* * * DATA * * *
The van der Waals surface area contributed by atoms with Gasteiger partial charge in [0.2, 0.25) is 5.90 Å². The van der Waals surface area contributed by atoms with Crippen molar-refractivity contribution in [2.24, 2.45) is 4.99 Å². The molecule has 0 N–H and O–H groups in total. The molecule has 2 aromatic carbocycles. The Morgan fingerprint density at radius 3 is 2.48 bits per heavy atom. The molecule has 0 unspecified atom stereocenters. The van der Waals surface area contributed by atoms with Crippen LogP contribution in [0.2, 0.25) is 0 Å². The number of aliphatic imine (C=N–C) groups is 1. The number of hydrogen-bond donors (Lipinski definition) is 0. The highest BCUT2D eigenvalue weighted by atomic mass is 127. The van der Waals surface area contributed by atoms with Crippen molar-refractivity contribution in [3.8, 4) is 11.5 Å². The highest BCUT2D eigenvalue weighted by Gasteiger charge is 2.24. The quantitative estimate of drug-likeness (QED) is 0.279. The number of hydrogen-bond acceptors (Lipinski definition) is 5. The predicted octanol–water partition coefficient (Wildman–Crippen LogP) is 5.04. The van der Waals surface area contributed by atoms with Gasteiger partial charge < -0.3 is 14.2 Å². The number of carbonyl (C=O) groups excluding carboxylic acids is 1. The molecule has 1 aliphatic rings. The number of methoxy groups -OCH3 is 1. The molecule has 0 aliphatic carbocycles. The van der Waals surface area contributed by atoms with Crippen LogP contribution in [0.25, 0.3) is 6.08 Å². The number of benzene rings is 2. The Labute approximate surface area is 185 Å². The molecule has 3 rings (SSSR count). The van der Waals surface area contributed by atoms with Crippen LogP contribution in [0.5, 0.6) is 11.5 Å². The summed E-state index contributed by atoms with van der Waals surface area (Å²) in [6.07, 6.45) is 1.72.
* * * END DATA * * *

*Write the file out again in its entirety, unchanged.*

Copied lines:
The van der Waals surface area contributed by atoms with Gasteiger partial charge in [0.2, 0.25) is 5.90 Å². The van der Waals surface area contributed by atoms with Crippen molar-refractivity contribution in [2.24, 2.45) is 4.99 Å². The molecule has 0 N–H and O–H groups in total. The molecule has 2 aromatic carbocycles. The Morgan fingerprint density at radius 3 is 2.48 bits per heavy atom. The molecule has 0 unspecified atom stereocenters. The van der Waals surface area contributed by atoms with Crippen LogP contribution in [0.2, 0.25) is 0 Å². The number of aliphatic imine (C=N–C) groups is 1. The number of hydrogen-bond donors (Lipinski definition) is 0. The highest BCUT2D eigenvalue weighted by atomic mass is 127. The van der Waals surface area contributed by atoms with Crippen molar-refractivity contribution in [3.8, 4) is 11.5 Å². The highest BCUT2D eigenvalue weighted by Gasteiger charge is 2.24. The quantitative estimate of drug-likeness (QED) is 0.279. The number of hydrogen-bond acceptors (Lipinski definition) is 5. The predicted octanol–water partition coefficient (Wildman–Crippen LogP) is 5.04. The van der Waals surface area contributed by atoms with Gasteiger partial charge < -0.3 is 14.2 Å². The number of carbonyl (C=O) groups excluding carboxylic acids is 1. The molecule has 1 aliphatic rings. The number of methoxy groups -OCH3 is 1. The molecule has 0 aliphatic carbocycles. The van der Waals surface area contributed by atoms with Crippen LogP contribution in [0.25, 0.3) is 6.08 Å². The number of benzene rings is 2. The Labute approximate surface area is 185 Å². The molecule has 3 rings (SSSR count). The van der Waals surface area contributed by atoms with Crippen LogP contribution in [0.5, 0.6) is 11.5 Å². The summed E-state index contributed by atoms with van der Waals surface area (Å²) in [6.07, 6.45) is 1.72.